When NASA's Aqua satellite passed over post-tropical storm Fabio on July 18 at 1023 UTC (6:23 a.m. EDT), the Atmospheric Infrared Sounder (AIRS) instrument captured temperatures of cloud tops and the sea surface. AIRS data showed very little strong convection and heavy rainfall occurring in the post-tropical storm and it was north of the center of circulation. Wind shear from the south is pushing the showers north of the center.
When NASA's Aqua satellite passed over post-tropical storm Fabio on July 18 at 1023 UTC (6:23 a.m. EDT) it detected very little strong convection and heavy rainfall (blue area). Sea surface temperature dropped below 22 Celsius (71.6 Fahrenheit) and can't support a tropical cyclone. Credit: Credit: NASA JPL, Ed Olsen
Sea surface temperatures are not warm enough to support a tropical cyclone because they are colder than 22 Celsius (71.6 Fahrenheit) in the area Fabio is moving through.
At 11 a.m. EDT on July 18, the National Hurricane Center issued their final advisory on post-tropical storm Fabio. At that time, Fabio was about 535 miles (855 km) south-southwest of San Diego, California, near latitude 25.7 north and longitude 120.8 west. Fabio's maximum sustained winds were near 30 mph (45 kmh) and weakening. It was still moving to the north at 9 mph (15 kmh) but is expected to turn to the north-northeast.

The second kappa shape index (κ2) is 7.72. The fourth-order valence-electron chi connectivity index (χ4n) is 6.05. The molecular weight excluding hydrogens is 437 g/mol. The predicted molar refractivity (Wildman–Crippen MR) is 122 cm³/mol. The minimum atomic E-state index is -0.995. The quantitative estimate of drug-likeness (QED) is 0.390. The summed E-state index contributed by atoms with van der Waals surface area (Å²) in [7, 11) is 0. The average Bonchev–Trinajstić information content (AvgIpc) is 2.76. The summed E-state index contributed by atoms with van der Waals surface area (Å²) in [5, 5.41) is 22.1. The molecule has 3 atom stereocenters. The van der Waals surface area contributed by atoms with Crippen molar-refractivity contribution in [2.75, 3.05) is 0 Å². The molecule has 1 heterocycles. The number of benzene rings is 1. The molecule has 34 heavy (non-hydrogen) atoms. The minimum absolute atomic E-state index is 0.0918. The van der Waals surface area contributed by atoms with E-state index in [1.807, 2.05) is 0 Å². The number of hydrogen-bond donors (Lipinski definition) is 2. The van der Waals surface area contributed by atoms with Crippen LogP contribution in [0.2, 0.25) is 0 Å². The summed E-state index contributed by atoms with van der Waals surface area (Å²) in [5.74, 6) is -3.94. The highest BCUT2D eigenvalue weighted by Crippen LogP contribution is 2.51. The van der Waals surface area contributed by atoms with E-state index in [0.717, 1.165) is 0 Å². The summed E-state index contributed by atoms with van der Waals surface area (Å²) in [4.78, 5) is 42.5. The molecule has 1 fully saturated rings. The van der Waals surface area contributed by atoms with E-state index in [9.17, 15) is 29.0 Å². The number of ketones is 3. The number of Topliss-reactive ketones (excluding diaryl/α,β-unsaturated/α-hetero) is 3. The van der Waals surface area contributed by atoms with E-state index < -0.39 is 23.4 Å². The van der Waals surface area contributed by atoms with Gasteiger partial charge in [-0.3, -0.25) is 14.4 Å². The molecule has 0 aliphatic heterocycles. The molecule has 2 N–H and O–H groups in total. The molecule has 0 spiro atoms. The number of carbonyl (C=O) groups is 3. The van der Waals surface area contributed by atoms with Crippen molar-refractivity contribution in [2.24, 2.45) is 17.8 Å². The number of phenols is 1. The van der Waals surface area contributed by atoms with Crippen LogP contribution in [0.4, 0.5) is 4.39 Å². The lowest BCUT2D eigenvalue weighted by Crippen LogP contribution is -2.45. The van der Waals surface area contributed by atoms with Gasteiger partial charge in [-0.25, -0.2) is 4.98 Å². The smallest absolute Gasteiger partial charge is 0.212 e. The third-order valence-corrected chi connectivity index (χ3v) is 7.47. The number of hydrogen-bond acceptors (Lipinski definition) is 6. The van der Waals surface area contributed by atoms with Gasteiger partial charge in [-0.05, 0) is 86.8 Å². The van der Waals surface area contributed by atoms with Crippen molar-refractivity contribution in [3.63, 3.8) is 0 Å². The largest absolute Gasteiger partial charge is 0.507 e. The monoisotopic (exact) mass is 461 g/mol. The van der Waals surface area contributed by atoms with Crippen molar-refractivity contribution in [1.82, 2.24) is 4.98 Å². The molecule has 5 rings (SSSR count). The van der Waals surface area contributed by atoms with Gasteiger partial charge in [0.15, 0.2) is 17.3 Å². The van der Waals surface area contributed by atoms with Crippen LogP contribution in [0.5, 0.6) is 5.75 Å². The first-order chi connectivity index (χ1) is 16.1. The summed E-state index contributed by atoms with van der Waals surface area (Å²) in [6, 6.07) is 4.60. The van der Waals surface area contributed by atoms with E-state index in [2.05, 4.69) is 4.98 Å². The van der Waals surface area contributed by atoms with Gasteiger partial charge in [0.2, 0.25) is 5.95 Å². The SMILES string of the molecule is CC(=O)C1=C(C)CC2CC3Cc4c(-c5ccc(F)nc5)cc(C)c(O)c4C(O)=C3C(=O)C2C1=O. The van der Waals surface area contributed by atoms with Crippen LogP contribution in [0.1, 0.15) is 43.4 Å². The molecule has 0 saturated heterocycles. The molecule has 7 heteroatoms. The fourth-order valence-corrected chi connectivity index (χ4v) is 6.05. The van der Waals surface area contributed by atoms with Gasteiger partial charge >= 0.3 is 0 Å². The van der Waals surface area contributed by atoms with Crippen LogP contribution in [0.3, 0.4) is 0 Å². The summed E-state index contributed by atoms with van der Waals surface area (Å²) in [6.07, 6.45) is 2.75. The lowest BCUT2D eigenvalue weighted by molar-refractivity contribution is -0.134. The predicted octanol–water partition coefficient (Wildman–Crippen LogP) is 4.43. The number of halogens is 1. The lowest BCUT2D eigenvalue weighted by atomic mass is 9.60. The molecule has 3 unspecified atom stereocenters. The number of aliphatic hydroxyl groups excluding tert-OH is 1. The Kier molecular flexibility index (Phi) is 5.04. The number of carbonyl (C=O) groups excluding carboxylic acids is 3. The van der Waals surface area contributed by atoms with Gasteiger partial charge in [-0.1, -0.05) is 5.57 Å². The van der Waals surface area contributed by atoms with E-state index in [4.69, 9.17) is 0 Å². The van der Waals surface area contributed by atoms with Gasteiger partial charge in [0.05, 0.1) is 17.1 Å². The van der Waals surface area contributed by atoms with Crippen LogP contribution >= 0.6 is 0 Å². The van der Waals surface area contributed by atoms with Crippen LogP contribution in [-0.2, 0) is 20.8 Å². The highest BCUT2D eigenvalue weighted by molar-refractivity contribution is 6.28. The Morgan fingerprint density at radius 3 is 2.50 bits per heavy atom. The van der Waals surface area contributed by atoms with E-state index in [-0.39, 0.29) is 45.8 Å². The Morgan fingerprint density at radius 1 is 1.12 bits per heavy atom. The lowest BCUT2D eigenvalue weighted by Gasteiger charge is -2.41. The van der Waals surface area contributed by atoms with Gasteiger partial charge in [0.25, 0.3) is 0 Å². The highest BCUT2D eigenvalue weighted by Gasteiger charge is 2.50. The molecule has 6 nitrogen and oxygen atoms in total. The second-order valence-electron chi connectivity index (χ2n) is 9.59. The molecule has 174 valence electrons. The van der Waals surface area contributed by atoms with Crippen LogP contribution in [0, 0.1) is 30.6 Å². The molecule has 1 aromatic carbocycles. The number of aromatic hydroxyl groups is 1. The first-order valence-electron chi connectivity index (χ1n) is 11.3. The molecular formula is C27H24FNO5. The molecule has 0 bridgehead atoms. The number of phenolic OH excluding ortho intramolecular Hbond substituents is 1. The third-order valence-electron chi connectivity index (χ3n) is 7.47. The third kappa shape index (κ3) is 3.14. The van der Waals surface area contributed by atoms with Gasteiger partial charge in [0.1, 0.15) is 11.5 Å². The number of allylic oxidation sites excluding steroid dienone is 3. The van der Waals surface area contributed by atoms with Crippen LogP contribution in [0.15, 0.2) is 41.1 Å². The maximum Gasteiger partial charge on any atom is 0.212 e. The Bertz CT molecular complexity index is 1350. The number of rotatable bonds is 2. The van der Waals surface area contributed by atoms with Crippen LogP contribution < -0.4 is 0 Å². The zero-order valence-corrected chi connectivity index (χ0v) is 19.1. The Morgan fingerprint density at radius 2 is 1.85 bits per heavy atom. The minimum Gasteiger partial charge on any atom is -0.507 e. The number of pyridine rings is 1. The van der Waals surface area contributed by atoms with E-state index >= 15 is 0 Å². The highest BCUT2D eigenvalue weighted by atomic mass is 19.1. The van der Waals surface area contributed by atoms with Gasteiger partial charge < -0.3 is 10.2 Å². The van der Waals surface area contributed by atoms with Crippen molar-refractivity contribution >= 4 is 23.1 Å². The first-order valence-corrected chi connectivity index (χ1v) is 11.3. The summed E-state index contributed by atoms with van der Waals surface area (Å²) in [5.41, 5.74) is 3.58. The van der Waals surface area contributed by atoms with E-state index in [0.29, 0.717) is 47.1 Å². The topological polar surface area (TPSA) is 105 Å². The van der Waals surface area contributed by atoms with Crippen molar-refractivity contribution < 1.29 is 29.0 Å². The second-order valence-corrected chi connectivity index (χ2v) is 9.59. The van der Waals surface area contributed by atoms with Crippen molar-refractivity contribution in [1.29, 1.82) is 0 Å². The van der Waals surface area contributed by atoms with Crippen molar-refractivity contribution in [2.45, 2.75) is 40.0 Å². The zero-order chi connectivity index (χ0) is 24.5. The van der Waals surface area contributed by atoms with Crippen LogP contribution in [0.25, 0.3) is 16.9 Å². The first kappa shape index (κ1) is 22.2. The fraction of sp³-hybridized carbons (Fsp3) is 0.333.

Doppler radar images from San Diego, Calif. showed some shower activity from Fabio approaching the area at 11 a.m. EDT on July 18.
The National Hurricane Center expects Fabio to dissipate in a couple of days. Meanwhile, large ocean swells, rip tides and dangerous surf conditions continue to affect the coasts of Baja California, Mexico and southern California.
Rob Gutro | EurekAlert!
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